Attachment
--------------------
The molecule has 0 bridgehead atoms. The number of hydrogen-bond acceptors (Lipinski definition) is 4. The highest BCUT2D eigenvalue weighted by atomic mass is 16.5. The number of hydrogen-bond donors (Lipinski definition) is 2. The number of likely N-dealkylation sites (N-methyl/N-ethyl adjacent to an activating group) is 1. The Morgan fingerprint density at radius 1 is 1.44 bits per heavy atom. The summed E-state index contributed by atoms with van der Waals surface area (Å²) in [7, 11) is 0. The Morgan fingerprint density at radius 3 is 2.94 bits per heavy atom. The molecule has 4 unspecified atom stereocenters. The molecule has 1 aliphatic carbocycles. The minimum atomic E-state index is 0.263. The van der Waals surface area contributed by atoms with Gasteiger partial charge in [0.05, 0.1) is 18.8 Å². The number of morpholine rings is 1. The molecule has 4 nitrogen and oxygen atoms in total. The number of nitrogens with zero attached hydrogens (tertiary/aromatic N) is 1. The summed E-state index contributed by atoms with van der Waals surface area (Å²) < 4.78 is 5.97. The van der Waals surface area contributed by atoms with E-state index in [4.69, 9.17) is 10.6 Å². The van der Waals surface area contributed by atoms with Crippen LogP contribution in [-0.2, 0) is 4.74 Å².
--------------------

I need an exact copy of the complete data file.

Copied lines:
The molecule has 0 bridgehead atoms. The number of hydrogen-bond acceptors (Lipinski definition) is 4. The highest BCUT2D eigenvalue weighted by atomic mass is 16.5. The number of hydrogen-bond donors (Lipinski definition) is 2. The number of likely N-dealkylation sites (N-methyl/N-ethyl adjacent to an activating group) is 1. The Morgan fingerprint density at radius 1 is 1.44 bits per heavy atom. The summed E-state index contributed by atoms with van der Waals surface area (Å²) in [7, 11) is 0. The Morgan fingerprint density at radius 3 is 2.94 bits per heavy atom. The molecule has 4 unspecified atom stereocenters. The molecule has 1 aliphatic carbocycles. The minimum atomic E-state index is 0.263. The van der Waals surface area contributed by atoms with Gasteiger partial charge in [0.05, 0.1) is 18.8 Å². The number of morpholine rings is 1. The molecule has 4 nitrogen and oxygen atoms in total. The number of nitrogens with zero attached hydrogens (tertiary/aromatic N) is 1. The summed E-state index contributed by atoms with van der Waals surface area (Å²) < 4.78 is 5.97. The van der Waals surface area contributed by atoms with E-state index in [4.69, 9.17) is 10.6 Å². The van der Waals surface area contributed by atoms with Crippen LogP contribution in [-0.2, 0) is 4.74 Å².